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SAP S/4HANA migration needs careful data management

Dealing with data is one of the most challenging aspects of an S/4HANA migration as customers must decide what data to move to and how to migrate it.

An S/4HANA migration can be a daunting prospect to customers. They may not know how to handle migrating data from the old to the new system.

Getting that part right is critical. Moving data that is obsolete, incorrect or redundant into the new system can pose serious risks to the S/4HANA implementation, according to Ben McGrail, managing director of Xmateria.

Therefore the move from legacy SAP systems to S/4HANA hinges on establishing what SAP calls "a clean core" -- a simplified system that doesn't require extensive customizations. This will then allow for the promised S/4HANA innovations, including new capabilities for AI and analytics. But because SAP environments typically include massive amounts of data in a variety of types, customers will likely encounter data migration challenges, according to McGrail.

In this Q&A, McGrail discusses some of the issues involved with data in an SAP S/4HANA migration. Xmateria is a London based firm that provides S/4HANA migration services and products. This includes the recently released Pioneer, a data discovery platform that provides companies with a view of the amount and types of data across the SAP landscape.

Editor's note: The following was edited for length and clarity.

Can you describe some of the main data challenges in an S/4HANA migration?

Ben McGrail, managing director, XmateriaBen McGrail

Ben McGrail: There are two parts to the data challenge that customers are facing with the move to S/4HANA. First, there's the migration itself; and second, they must rework their data for a new clean core world. SAP is pushing hard for this back-to-standards approach, which involves a clean core digital ERP system -- S/4HANA -- and then using SAP BTP [Business Technology Platform] to interact with other cloud services. That means there must be some changes to how data is stored, used and managed.

How do you define the clean core?

McGrail: SAP is saying that many customers are being held back by a mountain of custom code that they've developed. For example, you've got a 20-year-old SAP system that you customized heavily at the start and then, over the years, added to, badged on or built something else. It's out of control. If SAP's long-term objective is to get people onto the public cloud, which is like a canned model that has little flexibility or customizability, you need to get rid of that custom code. They're encouraging customers to have a much simpler S/4HANA system by losing this custom code to either get back to a standard process or replace those customized processes with something that sits outside of SAP. Once you've got customers working in a much simpler, standardized way, it's an easier journey to get onto public cloud. Then when everyone's on the public cloud, customers can access [new capabilities] on a monthly or quarterly basis as you would if you had something like Salesforce or HubSpot.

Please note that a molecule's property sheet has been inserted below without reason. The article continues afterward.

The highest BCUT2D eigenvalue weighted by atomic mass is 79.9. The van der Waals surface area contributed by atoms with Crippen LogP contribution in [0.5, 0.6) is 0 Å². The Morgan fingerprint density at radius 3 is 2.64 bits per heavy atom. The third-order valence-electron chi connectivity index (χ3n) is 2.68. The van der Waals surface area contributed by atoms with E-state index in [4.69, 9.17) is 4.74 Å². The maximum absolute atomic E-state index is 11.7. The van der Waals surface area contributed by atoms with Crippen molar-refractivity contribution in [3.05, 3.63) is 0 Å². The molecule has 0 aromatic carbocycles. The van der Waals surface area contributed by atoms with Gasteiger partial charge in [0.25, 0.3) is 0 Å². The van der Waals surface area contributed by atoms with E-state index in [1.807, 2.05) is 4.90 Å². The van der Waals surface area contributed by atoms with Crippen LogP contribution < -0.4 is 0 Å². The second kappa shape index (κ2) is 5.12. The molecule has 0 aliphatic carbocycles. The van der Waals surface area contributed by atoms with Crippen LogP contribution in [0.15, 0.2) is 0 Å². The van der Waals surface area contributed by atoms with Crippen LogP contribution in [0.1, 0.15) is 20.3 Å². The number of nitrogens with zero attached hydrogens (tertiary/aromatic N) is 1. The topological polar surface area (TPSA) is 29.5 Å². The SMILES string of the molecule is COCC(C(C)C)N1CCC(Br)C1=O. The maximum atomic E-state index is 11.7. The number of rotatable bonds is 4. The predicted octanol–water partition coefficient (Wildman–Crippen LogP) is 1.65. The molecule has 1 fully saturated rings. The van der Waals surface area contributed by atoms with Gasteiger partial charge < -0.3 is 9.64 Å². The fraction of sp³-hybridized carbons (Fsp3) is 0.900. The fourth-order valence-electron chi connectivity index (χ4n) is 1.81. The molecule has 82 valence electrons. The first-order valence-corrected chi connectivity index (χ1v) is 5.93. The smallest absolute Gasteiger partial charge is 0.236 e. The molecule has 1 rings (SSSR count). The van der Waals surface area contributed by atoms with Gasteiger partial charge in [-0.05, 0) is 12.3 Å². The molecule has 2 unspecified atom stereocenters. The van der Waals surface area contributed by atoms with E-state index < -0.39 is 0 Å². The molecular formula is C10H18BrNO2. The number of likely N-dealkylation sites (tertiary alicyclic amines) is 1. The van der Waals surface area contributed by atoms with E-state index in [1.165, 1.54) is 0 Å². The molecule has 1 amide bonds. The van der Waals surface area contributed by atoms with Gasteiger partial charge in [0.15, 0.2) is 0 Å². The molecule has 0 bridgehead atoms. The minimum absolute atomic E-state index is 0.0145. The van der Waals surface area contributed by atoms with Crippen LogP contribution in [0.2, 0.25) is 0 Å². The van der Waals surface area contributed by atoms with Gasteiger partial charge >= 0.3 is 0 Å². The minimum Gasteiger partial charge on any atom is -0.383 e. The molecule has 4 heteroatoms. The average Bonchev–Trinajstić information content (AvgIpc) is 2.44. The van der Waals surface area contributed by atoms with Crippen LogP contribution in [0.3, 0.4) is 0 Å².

What are some of the complicated factors in making the system simpler?

McGrail: [A simplified system] means there's less data sitting within SAP, but it also means data may need to be managed in different environments. At the moment, a customer might run 80% to 90% of its processes on SAP. But if you [simplify the core], then you've got multiple places where you're working. You've got your hub, and you've got various other applications that sit around the edge that you're either accessing through the BTP or through one of the cloud hyperscaler connectivities. It's a different [strategy] from the way that data is organized and managed now. There's a general data management challenge as customers move to a more standardized, simplified core with BTP.

How complex is a typical SAP data environment?

McGrail: A customer that only runs SAP financials knows what data they've got. They've got customers, vendors, payables, receivables, balances, and profit and loss. But when you get into large manufacturing enterprises that are global in nature and have hundreds of companies, it's much more complex. Some of those companies may have been sold; some of them may have been closed. It's just a monster. If you are looking at moving that to S/4HANA, you must decide what to take, what not to take, what's active and what's not active.

If you've got multiple SAP systems and you're looking to bring them into one and want to compare the master data across, you've got a data quality challenge. You might be using the same supplier 15 times across four systems, but you only want to take one of those across to the new system. In those more complex cases, there's certainly a big data discovery challenge.

How important is it to manage data quality, especially as AI becomes more prevalent in SAP applications?

McGrail: All in all, whether it's for AI or analytics, if the underlying data is wrong or incomplete, it's going to affect the outputs that you get. When they talk about the clean core, it's more around simplifying how you use your system rather than actual data quality. But if you're moving from ECC to S/4HANA, it's a once in a generation chance to clean your data. It's much harder to do it in system. People like to use a moving houses analogy, which is a bit facile. But at the same time, you can understand that if you're moving houses, it's a good time to clean up and not take some stuff with you. Once you've moved, you're not going to look at it again for a couple of years.

Jim O'Donnell is a senior news writer who covers ERP and other enterprise applications for TechTarget Editorial.

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